The company that owns Universal theme parks around the world said it's delaying construction on a fourth theme park in Florida and that the opening of a Nintendo-themed park in Japan will be pushed back by a few months in the wake of the coronavirus crisis.
Comcast CEO Brian Roberts said Thursday that the company was delaying construction on its fourth park at Orlando Universal Resort. The Epic Universe theme park was announced last year to great fanfare.
It also will push back the opening of Super Nintendo World at Universal Studios Japan in Osaka, Roberts said.
“There is no doubt that our theme parks will reopen,” Roberts said on an earnings report call. “And when they do, I believe they will benefit from strong pent-up demand.”
The company's U.S. theme parks have been closed since mid-March when lockdown orders began to be issued by governors and mayors across the U.S. in an effort to stop the spread of the virus. Company officials on Thursday gave no indication when they would reopen or when furloughed workers would be able to return to work.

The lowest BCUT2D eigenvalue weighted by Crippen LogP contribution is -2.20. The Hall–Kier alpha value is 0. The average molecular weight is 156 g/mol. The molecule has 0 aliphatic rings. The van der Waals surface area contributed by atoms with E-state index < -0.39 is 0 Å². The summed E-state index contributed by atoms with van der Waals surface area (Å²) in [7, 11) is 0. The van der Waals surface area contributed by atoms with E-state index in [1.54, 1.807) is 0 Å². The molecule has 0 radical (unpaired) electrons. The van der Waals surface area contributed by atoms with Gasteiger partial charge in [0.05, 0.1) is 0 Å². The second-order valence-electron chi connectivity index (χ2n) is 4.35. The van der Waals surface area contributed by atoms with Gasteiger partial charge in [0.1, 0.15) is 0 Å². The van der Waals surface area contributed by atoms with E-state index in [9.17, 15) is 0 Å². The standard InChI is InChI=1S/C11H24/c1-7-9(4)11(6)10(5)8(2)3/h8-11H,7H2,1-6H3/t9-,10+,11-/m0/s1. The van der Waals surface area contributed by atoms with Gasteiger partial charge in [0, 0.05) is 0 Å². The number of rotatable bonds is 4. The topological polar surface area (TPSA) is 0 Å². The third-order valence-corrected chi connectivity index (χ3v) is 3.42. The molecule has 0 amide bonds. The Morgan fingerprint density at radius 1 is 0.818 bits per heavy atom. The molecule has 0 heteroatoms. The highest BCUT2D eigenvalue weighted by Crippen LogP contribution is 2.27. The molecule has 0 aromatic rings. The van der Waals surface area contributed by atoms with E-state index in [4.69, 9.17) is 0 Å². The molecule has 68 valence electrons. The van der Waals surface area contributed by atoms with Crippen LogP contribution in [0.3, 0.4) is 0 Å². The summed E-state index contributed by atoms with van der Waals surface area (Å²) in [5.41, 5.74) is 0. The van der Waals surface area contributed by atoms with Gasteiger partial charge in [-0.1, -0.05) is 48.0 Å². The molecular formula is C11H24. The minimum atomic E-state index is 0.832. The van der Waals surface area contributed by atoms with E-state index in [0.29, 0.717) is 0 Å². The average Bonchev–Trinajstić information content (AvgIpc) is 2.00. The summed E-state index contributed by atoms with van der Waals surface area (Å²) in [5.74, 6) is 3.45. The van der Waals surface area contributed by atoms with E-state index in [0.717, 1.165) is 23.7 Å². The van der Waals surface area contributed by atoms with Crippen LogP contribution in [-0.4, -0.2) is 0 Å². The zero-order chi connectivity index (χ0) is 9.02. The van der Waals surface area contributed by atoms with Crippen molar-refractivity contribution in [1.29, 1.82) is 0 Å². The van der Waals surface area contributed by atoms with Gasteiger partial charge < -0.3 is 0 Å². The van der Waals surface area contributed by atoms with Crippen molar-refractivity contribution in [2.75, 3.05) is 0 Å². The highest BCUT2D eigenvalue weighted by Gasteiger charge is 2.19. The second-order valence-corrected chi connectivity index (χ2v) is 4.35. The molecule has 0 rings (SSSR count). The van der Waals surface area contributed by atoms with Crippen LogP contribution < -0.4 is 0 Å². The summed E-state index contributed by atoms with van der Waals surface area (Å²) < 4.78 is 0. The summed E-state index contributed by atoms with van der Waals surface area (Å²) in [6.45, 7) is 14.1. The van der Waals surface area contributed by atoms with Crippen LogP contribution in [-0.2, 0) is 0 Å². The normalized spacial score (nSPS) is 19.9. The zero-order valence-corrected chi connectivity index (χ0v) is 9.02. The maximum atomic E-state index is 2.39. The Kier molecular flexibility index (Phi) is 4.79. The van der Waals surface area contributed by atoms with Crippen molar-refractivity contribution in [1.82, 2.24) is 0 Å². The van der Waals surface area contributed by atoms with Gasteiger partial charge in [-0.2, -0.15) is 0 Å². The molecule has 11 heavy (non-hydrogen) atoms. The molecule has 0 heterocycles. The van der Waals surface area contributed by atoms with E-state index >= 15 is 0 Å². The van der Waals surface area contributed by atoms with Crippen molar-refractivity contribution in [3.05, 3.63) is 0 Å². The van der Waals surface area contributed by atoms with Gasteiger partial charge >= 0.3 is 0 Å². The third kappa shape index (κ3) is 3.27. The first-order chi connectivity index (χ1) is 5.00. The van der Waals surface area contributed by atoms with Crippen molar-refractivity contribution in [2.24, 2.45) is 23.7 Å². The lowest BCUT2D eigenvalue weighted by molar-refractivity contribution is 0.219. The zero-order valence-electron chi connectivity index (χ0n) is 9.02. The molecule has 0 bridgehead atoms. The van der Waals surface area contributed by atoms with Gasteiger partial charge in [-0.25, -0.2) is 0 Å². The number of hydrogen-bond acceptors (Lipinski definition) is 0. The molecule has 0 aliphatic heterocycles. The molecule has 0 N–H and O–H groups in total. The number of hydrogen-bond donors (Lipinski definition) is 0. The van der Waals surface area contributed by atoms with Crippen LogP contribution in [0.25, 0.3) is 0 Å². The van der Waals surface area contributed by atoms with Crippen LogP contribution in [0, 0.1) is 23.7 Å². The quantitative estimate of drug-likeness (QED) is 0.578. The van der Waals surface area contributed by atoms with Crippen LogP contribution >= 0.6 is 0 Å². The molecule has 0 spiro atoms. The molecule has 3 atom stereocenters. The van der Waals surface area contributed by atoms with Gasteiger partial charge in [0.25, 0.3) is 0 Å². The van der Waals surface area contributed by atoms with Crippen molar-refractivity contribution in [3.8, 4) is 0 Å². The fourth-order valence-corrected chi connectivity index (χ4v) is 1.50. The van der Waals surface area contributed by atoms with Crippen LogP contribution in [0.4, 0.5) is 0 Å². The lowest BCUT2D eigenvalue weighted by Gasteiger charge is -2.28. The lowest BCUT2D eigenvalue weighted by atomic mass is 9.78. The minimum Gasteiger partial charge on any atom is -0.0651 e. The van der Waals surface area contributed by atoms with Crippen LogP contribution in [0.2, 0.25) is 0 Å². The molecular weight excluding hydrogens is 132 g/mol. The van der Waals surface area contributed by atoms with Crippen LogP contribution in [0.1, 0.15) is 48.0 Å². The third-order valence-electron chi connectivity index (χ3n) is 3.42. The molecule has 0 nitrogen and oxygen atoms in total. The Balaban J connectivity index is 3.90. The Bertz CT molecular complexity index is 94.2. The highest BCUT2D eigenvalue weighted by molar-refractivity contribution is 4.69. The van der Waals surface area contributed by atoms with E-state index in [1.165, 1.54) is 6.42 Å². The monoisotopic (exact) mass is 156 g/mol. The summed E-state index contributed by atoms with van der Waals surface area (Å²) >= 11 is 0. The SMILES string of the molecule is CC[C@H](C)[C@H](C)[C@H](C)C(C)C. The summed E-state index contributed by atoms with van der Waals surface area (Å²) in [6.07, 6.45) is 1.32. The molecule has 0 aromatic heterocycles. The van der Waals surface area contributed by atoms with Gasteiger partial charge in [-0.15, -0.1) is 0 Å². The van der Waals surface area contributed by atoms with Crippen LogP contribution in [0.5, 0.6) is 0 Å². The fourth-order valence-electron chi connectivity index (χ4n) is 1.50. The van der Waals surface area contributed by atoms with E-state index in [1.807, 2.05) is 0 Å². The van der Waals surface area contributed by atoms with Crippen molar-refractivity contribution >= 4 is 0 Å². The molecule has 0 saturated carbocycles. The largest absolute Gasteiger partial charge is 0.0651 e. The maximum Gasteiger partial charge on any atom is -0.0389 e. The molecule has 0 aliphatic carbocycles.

Theme park revenue for the company in the first quarter of 2020 dropped by almost a third to $869 million compared to the same time period in 2019 when revenue was $1.2 billion.
Comcast purchased NBCUniversal almost a decade ago. During that time, company officials say, Comcast has put more money into theme parks than any other part of the company. That investment had paid for Harry Potter-themed lands and rides based on other franchises, such as “Fast & Furious.”
The fourth park in Orlando will be the biggest investment the Comcast NBCUniversal has made in its theme park business. Originally scheduled to open in 2023, it will have a park, hotels, restaurants and shops. Comcast executives didn't say how long the construction would be postponed.
The company's theme parks team is focused on putting in the right protocols, infrastructure and technology to ensure safety once they reopen, Roberts said.
“We love these businesses," Roberts said. “They have been one of our fastest-growing in the last 10 years. They are extremely profitable, historically resilient."
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